Beginning the week prior to Christmas 2005 and extending well into January 2006, Marshall, grieving the 2003 death of his son, began a period of heavy drinking and abuse of prescription sleeping medication. (ECF No. 57 at16-17, 56). When McKowen arrived at Marshall's home late in the afternoon of January 22, she found him unable to walk. Marshall had ingested four or five Lunesta pills, and had consumed in the neighborhood of fifteen beers, beginning at about 10 a.m. (Id. at 73). After Marshall fell for a third time after attempting to stand, McKowen told him that he needed to go to the hospital.*fn4 She called 911, requesting an ambulance. (Id. at 24, 73). While McKowen was on the phone with the 911 operator, Marshall pulled himself to a standing position, wrested the phone from McKowen, and terminated the call, stating that he did not want to go to the hospital. He again fell to the floor. (Id. at 25). When the 911 operator returned the call, McKowen explained that she had not hung up, and gave the operator Marshall's address. (Id.). Marshall managed to take the phone from McKowen a second time, and fell, breaking the phone connection. The 911 operator repeatedly called Marshall's number. Each time, Marshall, who was crawling to his bedroom holding the telephone, hung up. (Id.).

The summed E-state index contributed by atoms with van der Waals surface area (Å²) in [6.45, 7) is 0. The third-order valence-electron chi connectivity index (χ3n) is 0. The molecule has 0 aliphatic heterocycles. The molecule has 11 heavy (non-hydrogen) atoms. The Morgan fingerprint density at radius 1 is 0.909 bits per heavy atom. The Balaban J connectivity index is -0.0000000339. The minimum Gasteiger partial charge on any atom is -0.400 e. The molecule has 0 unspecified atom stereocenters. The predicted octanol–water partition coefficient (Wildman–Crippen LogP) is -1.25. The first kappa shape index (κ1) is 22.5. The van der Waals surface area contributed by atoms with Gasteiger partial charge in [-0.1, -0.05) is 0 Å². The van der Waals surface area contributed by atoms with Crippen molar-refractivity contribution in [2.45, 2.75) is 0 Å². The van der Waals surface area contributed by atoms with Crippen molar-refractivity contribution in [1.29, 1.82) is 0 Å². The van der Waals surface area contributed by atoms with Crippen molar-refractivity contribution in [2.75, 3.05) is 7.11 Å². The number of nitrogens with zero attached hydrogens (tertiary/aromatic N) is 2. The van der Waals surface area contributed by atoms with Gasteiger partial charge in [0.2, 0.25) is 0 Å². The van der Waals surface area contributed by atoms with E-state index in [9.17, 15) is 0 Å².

In response to these events, the 911 dispatcher advised Penn Township police that an ambulance had been sent to Marshall's address. Because of the hang ups and noise in the background during the telephone calls, the dispatcher requested that police respond to what was termed a possible domestic situation. (Id. at 140). Three officers, responded in separate cars. (ECF No. 58 at 45). When the 911 dispatcher identifies a possible physical domestic dispute, Penn Township, in the interest of safety, sends every available car. (Id. at 46). Where an ambulance is also dispatched, EMTs are not allowed to approach without police clearance. The function of police is to secure the scene, making it safe for ambulance personnel. (ECF No. 57 at 135, 141; ECF No. 58 at 3, 4,5).